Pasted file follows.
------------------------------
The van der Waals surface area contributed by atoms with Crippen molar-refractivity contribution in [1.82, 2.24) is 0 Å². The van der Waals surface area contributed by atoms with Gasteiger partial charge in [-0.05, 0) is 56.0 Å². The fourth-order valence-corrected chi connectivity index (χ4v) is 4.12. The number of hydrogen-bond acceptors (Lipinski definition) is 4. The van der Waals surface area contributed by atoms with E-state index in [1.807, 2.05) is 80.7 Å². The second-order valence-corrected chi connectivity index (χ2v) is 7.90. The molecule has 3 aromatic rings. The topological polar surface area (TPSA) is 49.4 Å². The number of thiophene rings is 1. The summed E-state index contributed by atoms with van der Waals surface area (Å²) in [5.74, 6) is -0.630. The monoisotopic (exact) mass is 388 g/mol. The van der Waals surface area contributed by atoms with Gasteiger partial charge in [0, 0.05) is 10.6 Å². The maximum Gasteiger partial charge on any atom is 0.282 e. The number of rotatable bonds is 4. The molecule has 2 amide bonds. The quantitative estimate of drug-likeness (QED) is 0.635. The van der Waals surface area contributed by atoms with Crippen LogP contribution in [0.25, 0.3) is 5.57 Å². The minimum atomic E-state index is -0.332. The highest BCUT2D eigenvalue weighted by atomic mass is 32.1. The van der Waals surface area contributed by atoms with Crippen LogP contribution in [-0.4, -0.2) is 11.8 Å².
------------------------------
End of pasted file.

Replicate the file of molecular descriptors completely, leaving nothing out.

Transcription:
The van der Waals surface area contributed by atoms with Crippen molar-refractivity contribution in [1.82, 2.24) is 0 Å². The van der Waals surface area contributed by atoms with Gasteiger partial charge in [-0.05, 0) is 56.0 Å². The fourth-order valence-corrected chi connectivity index (χ4v) is 4.12. The number of hydrogen-bond acceptors (Lipinski definition) is 4. The van der Waals surface area contributed by atoms with E-state index in [1.807, 2.05) is 80.7 Å². The second-order valence-corrected chi connectivity index (χ2v) is 7.90. The molecule has 3 aromatic rings. The topological polar surface area (TPSA) is 49.4 Å². The number of thiophene rings is 1. The summed E-state index contributed by atoms with van der Waals surface area (Å²) in [5.74, 6) is -0.630. The monoisotopic (exact) mass is 388 g/mol. The van der Waals surface area contributed by atoms with Gasteiger partial charge in [0, 0.05) is 10.6 Å². The maximum Gasteiger partial charge on any atom is 0.282 e. The number of rotatable bonds is 4. The molecule has 2 amide bonds. The quantitative estimate of drug-likeness (QED) is 0.635. The van der Waals surface area contributed by atoms with Crippen LogP contribution in [0.25, 0.3) is 5.57 Å². The minimum atomic E-state index is -0.332. The highest BCUT2D eigenvalue weighted by atomic mass is 32.1. The van der Waals surface area contributed by atoms with Crippen LogP contribution in [-0.4, -0.2) is 11.8 Å².